Eugene Cho, Founder of One Day’s Wages and Lead Pastor of Quest Church, made a statement at this year’s Justice Conference that struck me in my chest. He declared, “There is no older injustice in this world, than the injustices against women.” All of a sudden my thoughts raged concerning the countless indiscretions against faithful wives who “stuck it out” because they did not have other means in which to care for themselves or their children; all of the women and girls who are continuously raped and sold for profit; the girls who are aborted, starved, or sold into slavery just because they are girls and therefore are less valuable to the family; the times when women were not allowed to vote; and the subtle and not so subtle ways in which women are sometimes treated as second class citizens in the church.
I thought about the women who have risen to positions of high offices and power, and contemplated what effects those women leaders are having on the generations and the young girls who are watching with the anticipation of following them. I thought about that brave, brave girl, Malala, who stood up to the Taliban for her education and was shot in the head. I thought about Sheryl Sandberg’s challenge to Lean In and her asking women the all important question, “What would you do if you weren’t afraid?”
This week’s politics and failure of the Senate to pass the Paycheck Fairness Act, which was meant to close the pay gap between men and women, is an indicator that we still do not understand the solutions to the problems in our world need all able-bodied adults at the table, who are valued for their presence and contributions, and rewarded fairly for their labor. It is also a reminder that our cries against injustices cannot begin and end in Washington DC. Even when we have good laws on the books, the leaders and citizens who enforce those laws is what makes a just society.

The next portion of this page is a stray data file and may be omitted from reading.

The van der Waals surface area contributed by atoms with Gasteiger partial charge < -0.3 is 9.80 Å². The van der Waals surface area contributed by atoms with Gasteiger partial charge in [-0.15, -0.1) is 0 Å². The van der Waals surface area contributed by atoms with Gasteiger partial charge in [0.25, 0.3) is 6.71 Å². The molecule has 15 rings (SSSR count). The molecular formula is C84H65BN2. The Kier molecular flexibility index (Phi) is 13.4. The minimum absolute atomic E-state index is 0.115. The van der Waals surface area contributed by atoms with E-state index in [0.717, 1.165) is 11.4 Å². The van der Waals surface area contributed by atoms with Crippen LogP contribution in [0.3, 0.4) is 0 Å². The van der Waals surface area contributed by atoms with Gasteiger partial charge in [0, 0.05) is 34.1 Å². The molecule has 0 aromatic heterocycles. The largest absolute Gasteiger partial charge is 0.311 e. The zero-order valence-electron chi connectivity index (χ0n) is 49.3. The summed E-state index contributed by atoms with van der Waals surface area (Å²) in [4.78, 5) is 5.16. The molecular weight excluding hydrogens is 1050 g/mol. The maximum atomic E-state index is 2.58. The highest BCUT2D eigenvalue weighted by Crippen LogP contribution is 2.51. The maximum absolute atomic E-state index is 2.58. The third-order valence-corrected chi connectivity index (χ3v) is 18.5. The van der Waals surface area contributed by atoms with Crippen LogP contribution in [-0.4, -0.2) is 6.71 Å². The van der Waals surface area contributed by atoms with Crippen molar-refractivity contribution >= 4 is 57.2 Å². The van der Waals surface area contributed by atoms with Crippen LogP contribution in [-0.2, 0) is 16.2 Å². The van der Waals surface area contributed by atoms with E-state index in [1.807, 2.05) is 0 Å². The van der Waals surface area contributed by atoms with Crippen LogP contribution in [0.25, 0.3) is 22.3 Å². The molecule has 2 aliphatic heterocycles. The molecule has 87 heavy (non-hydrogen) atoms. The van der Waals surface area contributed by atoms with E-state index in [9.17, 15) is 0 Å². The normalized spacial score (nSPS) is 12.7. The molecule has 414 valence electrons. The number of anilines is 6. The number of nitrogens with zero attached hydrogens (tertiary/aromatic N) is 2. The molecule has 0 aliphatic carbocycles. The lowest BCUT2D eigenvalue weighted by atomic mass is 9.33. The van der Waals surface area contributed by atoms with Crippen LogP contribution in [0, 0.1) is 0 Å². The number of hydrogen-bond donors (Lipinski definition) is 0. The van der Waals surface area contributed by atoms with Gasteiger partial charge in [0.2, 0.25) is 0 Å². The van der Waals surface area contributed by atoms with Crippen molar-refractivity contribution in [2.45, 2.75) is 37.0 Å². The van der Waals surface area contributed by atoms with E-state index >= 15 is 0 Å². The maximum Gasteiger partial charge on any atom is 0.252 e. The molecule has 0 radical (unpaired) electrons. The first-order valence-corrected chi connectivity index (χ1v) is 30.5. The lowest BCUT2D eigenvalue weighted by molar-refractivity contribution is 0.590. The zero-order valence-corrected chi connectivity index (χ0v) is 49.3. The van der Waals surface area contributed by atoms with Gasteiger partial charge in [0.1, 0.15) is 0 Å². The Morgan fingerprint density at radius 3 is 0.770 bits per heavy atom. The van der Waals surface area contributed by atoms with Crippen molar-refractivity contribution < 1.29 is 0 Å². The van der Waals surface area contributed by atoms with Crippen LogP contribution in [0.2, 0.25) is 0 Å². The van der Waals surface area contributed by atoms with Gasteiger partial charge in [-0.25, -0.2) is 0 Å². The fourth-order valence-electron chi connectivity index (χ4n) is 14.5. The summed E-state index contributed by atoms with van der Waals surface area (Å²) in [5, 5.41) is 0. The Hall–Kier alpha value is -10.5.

How do we stop injustices against women? 1. Find out what the Bible has to say about God’s view of His daughters. 2. Mentor more women for leadership and encourage those women to raise their voices on behalf of the common good of humanity.
Today I share a piece from my friend, Lesa Engelthaler, who asked the question:
After the scuttlebutt over Twitter’s exclusively male board, I began to wonder if women are as underrepresented in my world — the media.
My family would tell you that ever since I could talk I have had something to say about almost anything. And yet, somewhere along the way I sensed that sharing my opinions was a bad idea, especially as a girl. And so even though I filled dozens of spiral notebooks with words, I never attempted to publish.
In my twenties, a therapist confirmed my “too-opinionated diagnosis” saying, “Lesa, you have a huge need to be heard.” It was not a compliment.
On my 35th birthday my mom (who championed my heard-ness) asked, “So what would it take to get you published?” It was a defining moment.
I soon enrolled in a journalism class at Southern Methodist University in which students were required to submit an article for publication. Scared but also fiercely competitive, I wrote about a recent visit to Gershwin’s, a swanky Dallas restaurant, where I persuaded pastry chef Salvador to teach me how to make their famed “Chocolate Sack” dessert. D Magazine ran it.
I am still writing. And yet, even though I now write about topics a bit weightier than pastry making, truth be told I’ve never quite shaken the notion that a woman’s opinion (my opinion) is subpar.
After reading Sheryl Sandberg’s Lean In I was discouraged by the scarcity of women’s voices in the business world. She said, “Of the top 500 companies by revenues, only 21 are headed by women.” Continue reading at Faithvillage.